Because Stanford Admissions will likely release the class of 2012 essays in the coming weeks, I thought it would be worthwhile to discuss Stanford GSB Essay A, which is often cited as the most difficult of all business school application essays. In fact, I know of at least one potential applicant who stopped considering Stanford after learning that GSB Admissions Director Derrick Bolton and his staff want to know, "What matters most to you and why?"
When I first learned about that essay the summer before I applied, I knew that I wanted to write about relationships. I didn't know what any of the supporting ideas were going to be and I didn't have a clue how I was going to structure the essay, but I knew intrinsically that what matters most to me is building new and developing existing relationships.
After settling on this topic, I avoided sitting down and writing this essay for as long as I could. I had one "burst of genius" when I was lying awake in bed one night in early September. I took out my laptop and wrote one paragraph in my pajamas. That paragraph remained the opener to my essay, virtually unchanged through more than ten iterations.
For another month, I favored writing business school essays on the much easier subjects of leadership, career goals, and learning from a mistake. I finally picked up essay A again about three weeks before it was due. I spent a full Saturday sulking in my living room as I struggled to introduce ideas that I thought were relevant and to answer the second part of the question, Why. I continued to flounder up until the deadline. I even changed my essay just four days before it was due to a letter format, and then changed it back to the original. (I still prefer the letter format but was told by several people that it didn't work as well.)
Unfortunately, dear applicant who may be reading this, I have no silver bullet. There was no "Aha!" moment in my writing process. The ideas just trickled out slowly and very painfully.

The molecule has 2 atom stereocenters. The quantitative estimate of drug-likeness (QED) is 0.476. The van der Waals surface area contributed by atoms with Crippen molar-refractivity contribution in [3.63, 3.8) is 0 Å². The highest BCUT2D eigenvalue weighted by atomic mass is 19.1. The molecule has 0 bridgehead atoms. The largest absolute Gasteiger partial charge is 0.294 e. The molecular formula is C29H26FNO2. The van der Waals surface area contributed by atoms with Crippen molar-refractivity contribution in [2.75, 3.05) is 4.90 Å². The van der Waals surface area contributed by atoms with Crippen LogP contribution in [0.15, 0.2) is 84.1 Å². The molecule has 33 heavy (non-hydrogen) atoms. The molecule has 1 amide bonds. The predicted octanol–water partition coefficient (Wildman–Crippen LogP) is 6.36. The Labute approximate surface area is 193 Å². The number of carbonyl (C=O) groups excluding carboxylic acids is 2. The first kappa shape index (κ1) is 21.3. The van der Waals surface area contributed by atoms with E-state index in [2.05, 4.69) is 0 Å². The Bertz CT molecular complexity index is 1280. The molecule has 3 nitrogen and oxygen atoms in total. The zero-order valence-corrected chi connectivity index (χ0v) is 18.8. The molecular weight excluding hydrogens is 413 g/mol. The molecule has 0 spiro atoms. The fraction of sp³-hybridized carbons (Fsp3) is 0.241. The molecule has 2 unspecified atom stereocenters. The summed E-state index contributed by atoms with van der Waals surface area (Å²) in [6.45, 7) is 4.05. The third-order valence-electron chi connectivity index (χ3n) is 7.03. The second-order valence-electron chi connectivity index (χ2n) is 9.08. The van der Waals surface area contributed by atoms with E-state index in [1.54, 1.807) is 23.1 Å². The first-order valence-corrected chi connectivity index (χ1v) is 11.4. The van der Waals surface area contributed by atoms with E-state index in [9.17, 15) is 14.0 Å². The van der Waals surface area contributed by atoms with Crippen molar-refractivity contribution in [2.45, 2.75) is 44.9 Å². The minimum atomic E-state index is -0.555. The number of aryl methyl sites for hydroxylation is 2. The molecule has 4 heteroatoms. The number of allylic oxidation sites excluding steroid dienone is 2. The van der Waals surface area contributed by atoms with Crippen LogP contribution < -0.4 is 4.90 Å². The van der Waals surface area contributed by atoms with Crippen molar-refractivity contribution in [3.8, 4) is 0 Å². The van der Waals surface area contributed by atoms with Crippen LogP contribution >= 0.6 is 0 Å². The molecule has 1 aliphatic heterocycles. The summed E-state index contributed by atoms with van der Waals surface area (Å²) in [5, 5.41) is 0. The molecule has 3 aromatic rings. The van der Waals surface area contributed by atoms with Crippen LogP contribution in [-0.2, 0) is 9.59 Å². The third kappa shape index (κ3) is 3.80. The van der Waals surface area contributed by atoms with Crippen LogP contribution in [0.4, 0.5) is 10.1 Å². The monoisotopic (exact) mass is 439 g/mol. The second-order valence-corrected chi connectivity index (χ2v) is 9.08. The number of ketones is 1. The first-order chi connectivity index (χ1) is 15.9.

I have created a short list of tips that I hope will help you in your endeavors. And readers who have also been through this process, please add your thoughts in a comment below.
Essay A suggestions:
1. Start early. Yes, I do encourage you to write your essays in a strategic way--many people suggest writing HBS essays first (if you are applying) because they are short and force you to reflect on a wide variety of experiences; others say to write the essays for your last choice school first progressing to your top choice last. Both of these are reasonable strategies. Whatever you do, please give this particular essay some serious thought early in the application process.
2. Trust your instincts on the subject matter. I have heard of people writing their essay A on wide variety of subjects, including community service, teaching, learning, achieving life-work balance, supporting family, perpetual self-improvement, and giving back to the impoverished community from which the author came. Lots of subjects work; family is a popular one. Don't worry about being unoriginal. And don't worry about your subject being too "out-there" or too broad (many people told me my subject was too general). Just don't try to emulate other people's essays and do go with your gut, even if you initially struggle to articulate your thoughts.
3. If you don't have an idea, start reflecting... NOW. A friend of mine successfully wrote this essay by sitting down and mapping out his entire life trajectory and then looking for a pattern in his educational, career, and extracurricular choices. This strategy takes considerable time and self-examination so don't put it off.
4. Answer the entire question. Make sure to answer the why portion of the question; that is really the meat. As I wrote earlier, most subjects can work. But they can't work if you don't explain what your subject personally means to you, how it has shaped your decisions, how it influences your values, and what it means for your future.
5. Get help. I have heard a couple times that Derrick or someone on the GSB adcom once said that if you are willing to show your essay to more than three people, you haven't dug deeply enough. I have no idea if anyone really said that, but I believe that sentiment is "hippopotamus shit" to quote one of my favorite movies (80's trivia bonus points if you know what flick I'm referencing). I hated sharing my essays initially, even the dry career goals essay. But by the time I got to my Stanford essays, which I wrote last, I had gotten over my propensity for essay privacy. I implore you to do the same. Other people's input is invaluable. And to be clear, I am not suggesting that you have editors rewrite your essays, just that you "open the kimono" and get input from friends, family, and colleagues who know you well. (I had two colleagues, my significant other, one parent, and two friends read my essay A.)